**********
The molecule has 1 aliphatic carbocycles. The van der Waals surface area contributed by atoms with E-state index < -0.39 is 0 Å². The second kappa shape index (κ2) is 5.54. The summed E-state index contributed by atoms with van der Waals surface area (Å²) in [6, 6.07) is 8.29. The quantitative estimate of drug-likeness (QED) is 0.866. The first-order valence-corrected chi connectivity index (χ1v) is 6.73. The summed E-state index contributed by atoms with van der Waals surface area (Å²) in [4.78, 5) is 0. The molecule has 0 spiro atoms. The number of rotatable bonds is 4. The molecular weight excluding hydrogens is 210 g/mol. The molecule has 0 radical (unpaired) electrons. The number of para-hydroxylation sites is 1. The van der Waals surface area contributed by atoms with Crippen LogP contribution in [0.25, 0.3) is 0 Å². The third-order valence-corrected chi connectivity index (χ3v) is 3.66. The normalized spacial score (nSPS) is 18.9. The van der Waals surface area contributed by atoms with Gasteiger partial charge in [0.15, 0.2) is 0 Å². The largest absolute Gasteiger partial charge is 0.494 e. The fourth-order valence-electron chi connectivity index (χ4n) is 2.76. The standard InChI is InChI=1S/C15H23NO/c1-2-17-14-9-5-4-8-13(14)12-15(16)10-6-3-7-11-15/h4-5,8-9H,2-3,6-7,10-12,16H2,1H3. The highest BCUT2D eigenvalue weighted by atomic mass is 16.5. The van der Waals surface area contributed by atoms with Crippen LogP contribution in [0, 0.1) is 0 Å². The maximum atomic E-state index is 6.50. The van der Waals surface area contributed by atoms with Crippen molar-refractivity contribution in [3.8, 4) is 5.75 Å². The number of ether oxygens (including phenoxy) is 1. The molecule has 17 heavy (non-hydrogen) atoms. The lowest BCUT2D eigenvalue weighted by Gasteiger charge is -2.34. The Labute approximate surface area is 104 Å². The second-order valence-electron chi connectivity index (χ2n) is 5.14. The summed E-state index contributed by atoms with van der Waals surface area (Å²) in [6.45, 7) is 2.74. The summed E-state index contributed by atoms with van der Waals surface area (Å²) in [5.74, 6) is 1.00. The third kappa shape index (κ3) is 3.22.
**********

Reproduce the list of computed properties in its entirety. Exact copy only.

The molecule has 1 aliphatic carbocycles. The van der Waals surface area contributed by atoms with E-state index < -0.39 is 0 Å². The second kappa shape index (κ2) is 5.54. The summed E-state index contributed by atoms with van der Waals surface area (Å²) in [6, 6.07) is 8.29. The quantitative estimate of drug-likeness (QED) is 0.866. The first-order valence-corrected chi connectivity index (χ1v) is 6.73. The summed E-state index contributed by atoms with van der Waals surface area (Å²) in [4.78, 5) is 0. The molecule has 0 spiro atoms. The number of rotatable bonds is 4. The molecular weight excluding hydrogens is 210 g/mol. The molecule has 0 radical (unpaired) electrons. The number of para-hydroxylation sites is 1. The van der Waals surface area contributed by atoms with Crippen LogP contribution in [0.25, 0.3) is 0 Å². The third-order valence-corrected chi connectivity index (χ3v) is 3.66. The normalized spacial score (nSPS) is 18.9. The van der Waals surface area contributed by atoms with Gasteiger partial charge in [0.15, 0.2) is 0 Å². The largest absolute Gasteiger partial charge is 0.494 e. The fourth-order valence-electron chi connectivity index (χ4n) is 2.76. The standard InChI is InChI=1S/C15H23NO/c1-2-17-14-9-5-4-8-13(14)12-15(16)10-6-3-7-11-15/h4-5,8-9H,2-3,6-7,10-12,16H2,1H3. The highest BCUT2D eigenvalue weighted by atomic mass is 16.5. The van der Waals surface area contributed by atoms with Crippen LogP contribution in [0, 0.1) is 0 Å². The maximum atomic E-state index is 6.50. The van der Waals surface area contributed by atoms with Crippen molar-refractivity contribution in [3.8, 4) is 5.75 Å². The number of ether oxygens (including phenoxy) is 1. The molecule has 17 heavy (non-hydrogen) atoms. The lowest BCUT2D eigenvalue weighted by Gasteiger charge is -2.34. The Labute approximate surface area is 104 Å². The second-order valence-electron chi connectivity index (χ2n) is 5.14. The summed E-state index contributed by atoms with van der Waals surface area (Å²) in [6.45, 7) is 2.74. The summed E-state index contributed by atoms with van der Waals surface area (Å²) in [5.74, 6) is 1.00. The third kappa shape index (κ3) is 3.22.